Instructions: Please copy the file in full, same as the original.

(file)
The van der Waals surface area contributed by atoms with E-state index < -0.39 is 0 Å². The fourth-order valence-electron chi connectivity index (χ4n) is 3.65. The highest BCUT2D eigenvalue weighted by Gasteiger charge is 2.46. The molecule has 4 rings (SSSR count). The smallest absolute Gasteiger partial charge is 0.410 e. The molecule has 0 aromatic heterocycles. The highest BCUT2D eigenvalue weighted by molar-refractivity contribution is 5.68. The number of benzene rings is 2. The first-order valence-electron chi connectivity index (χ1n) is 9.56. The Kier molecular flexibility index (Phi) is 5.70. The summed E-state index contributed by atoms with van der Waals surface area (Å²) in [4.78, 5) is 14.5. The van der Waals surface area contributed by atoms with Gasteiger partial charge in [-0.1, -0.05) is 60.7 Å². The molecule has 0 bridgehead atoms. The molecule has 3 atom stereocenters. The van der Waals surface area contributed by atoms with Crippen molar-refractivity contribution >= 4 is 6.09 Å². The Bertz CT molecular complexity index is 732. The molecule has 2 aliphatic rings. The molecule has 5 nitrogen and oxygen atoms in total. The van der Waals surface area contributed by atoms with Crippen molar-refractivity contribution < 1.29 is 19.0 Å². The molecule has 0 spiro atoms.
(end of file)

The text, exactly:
The van der Waals surface area contributed by atoms with E-state index < -0.39 is 0 Å². The fourth-order valence-electron chi connectivity index (χ4n) is 3.65. The highest BCUT2D eigenvalue weighted by Gasteiger charge is 2.46. The molecule has 4 rings (SSSR count). The smallest absolute Gasteiger partial charge is 0.410 e. The molecule has 0 aromatic heterocycles. The highest BCUT2D eigenvalue weighted by molar-refractivity contribution is 5.68. The number of benzene rings is 2. The first-order valence-electron chi connectivity index (χ1n) is 9.56. The Kier molecular flexibility index (Phi) is 5.70. The summed E-state index contributed by atoms with van der Waals surface area (Å²) in [4.78, 5) is 14.5. The van der Waals surface area contributed by atoms with Gasteiger partial charge in [-0.1, -0.05) is 60.7 Å². The molecule has 0 bridgehead atoms. The molecule has 3 atom stereocenters. The van der Waals surface area contributed by atoms with Crippen molar-refractivity contribution >= 4 is 6.09 Å². The Bertz CT molecular complexity index is 732. The molecule has 2 aliphatic rings. The molecule has 5 nitrogen and oxygen atoms in total. The van der Waals surface area contributed by atoms with Crippen molar-refractivity contribution < 1.29 is 19.0 Å². The molecule has 0 spiro atoms.